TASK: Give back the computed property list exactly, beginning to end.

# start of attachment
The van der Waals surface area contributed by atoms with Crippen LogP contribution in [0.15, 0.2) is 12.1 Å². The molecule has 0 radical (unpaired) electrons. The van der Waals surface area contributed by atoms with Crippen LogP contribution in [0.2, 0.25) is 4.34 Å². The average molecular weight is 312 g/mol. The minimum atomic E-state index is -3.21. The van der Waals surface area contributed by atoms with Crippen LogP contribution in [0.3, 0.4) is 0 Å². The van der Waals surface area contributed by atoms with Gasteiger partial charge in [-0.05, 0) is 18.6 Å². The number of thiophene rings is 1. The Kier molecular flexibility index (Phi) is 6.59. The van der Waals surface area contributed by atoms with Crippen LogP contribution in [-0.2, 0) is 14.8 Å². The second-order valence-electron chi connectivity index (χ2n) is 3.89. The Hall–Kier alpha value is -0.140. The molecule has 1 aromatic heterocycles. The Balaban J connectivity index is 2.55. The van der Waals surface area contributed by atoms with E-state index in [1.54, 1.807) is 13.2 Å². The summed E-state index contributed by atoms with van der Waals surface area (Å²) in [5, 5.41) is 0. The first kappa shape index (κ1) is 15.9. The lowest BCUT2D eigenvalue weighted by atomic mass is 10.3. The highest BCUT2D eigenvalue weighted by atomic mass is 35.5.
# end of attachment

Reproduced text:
The van der Waals surface area contributed by atoms with Crippen LogP contribution in [0.15, 0.2) is 12.1 Å². The molecule has 0 radical (unpaired) electrons. The van der Waals surface area contributed by atoms with Crippen LogP contribution in [0.2, 0.25) is 4.34 Å². The average molecular weight is 312 g/mol. The minimum atomic E-state index is -3.21. The van der Waals surface area contributed by atoms with Crippen LogP contribution in [0.3, 0.4) is 0 Å². The van der Waals surface area contributed by atoms with Gasteiger partial charge in [-0.05, 0) is 18.6 Å². The number of thiophene rings is 1. The Kier molecular flexibility index (Phi) is 6.59. The van der Waals surface area contributed by atoms with Crippen LogP contribution in [-0.2, 0) is 14.8 Å². The second-order valence-electron chi connectivity index (χ2n) is 3.89. The Hall–Kier alpha value is -0.140. The molecule has 1 aromatic heterocycles. The Balaban J connectivity index is 2.55. The van der Waals surface area contributed by atoms with E-state index in [1.54, 1.807) is 13.2 Å². The summed E-state index contributed by atoms with van der Waals surface area (Å²) in [5, 5.41) is 0. The first kappa shape index (κ1) is 15.9. The lowest BCUT2D eigenvalue weighted by atomic mass is 10.3. The highest BCUT2D eigenvalue weighted by atomic mass is 35.5.